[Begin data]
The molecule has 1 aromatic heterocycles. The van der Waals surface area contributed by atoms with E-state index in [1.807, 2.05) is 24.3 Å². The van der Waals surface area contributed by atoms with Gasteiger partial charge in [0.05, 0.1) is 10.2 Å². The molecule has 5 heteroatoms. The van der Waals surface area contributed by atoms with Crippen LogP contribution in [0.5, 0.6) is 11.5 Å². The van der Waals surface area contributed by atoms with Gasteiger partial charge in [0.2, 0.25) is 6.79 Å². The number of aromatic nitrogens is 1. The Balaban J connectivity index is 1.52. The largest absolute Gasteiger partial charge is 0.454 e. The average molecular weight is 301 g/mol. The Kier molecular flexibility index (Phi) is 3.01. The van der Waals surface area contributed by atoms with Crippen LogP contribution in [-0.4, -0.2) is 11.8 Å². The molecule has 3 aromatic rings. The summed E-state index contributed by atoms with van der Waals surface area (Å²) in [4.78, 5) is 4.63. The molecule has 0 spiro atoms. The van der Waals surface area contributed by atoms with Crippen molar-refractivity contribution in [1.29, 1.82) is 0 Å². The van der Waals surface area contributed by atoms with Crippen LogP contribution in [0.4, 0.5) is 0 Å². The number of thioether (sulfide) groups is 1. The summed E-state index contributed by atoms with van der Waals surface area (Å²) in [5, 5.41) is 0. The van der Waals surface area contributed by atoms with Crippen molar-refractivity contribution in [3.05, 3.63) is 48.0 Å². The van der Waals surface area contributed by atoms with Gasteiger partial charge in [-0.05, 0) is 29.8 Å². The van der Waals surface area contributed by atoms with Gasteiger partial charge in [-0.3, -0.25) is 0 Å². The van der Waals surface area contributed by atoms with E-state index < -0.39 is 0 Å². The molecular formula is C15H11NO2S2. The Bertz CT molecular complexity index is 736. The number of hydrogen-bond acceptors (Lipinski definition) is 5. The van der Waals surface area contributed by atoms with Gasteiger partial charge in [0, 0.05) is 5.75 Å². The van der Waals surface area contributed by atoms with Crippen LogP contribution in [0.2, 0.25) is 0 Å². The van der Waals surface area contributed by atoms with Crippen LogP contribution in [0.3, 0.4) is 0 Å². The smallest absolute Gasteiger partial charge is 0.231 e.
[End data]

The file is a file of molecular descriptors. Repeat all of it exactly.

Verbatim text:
The molecule has 1 aromatic heterocycles. The van der Waals surface area contributed by atoms with E-state index in [1.807, 2.05) is 24.3 Å². The van der Waals surface area contributed by atoms with Gasteiger partial charge in [0.05, 0.1) is 10.2 Å². The molecule has 5 heteroatoms. The van der Waals surface area contributed by atoms with Crippen LogP contribution in [0.5, 0.6) is 11.5 Å². The van der Waals surface area contributed by atoms with Gasteiger partial charge in [0.2, 0.25) is 6.79 Å². The number of aromatic nitrogens is 1. The Balaban J connectivity index is 1.52. The largest absolute Gasteiger partial charge is 0.454 e. The average molecular weight is 301 g/mol. The Kier molecular flexibility index (Phi) is 3.01. The van der Waals surface area contributed by atoms with Crippen LogP contribution in [-0.4, -0.2) is 11.8 Å². The molecule has 3 aromatic rings. The summed E-state index contributed by atoms with van der Waals surface area (Å²) in [4.78, 5) is 4.63. The molecule has 0 spiro atoms. The van der Waals surface area contributed by atoms with Crippen molar-refractivity contribution in [1.29, 1.82) is 0 Å². The van der Waals surface area contributed by atoms with Crippen LogP contribution in [0.4, 0.5) is 0 Å². The number of thioether (sulfide) groups is 1. The summed E-state index contributed by atoms with van der Waals surface area (Å²) in [5, 5.41) is 0. The van der Waals surface area contributed by atoms with Crippen molar-refractivity contribution in [3.05, 3.63) is 48.0 Å². The van der Waals surface area contributed by atoms with Gasteiger partial charge in [-0.05, 0) is 29.8 Å². The van der Waals surface area contributed by atoms with Gasteiger partial charge in [-0.3, -0.25) is 0 Å². The van der Waals surface area contributed by atoms with E-state index < -0.39 is 0 Å². The molecular formula is C15H11NO2S2. The Bertz CT molecular complexity index is 736. The number of hydrogen-bond acceptors (Lipinski definition) is 5. The van der Waals surface area contributed by atoms with Gasteiger partial charge in [0, 0.05) is 5.75 Å². The van der Waals surface area contributed by atoms with Crippen LogP contribution in [0.2, 0.25) is 0 Å². The van der Waals surface area contributed by atoms with Crippen LogP contribution in [0.3, 0.4) is 0 Å². The smallest absolute Gasteiger partial charge is 0.231 e.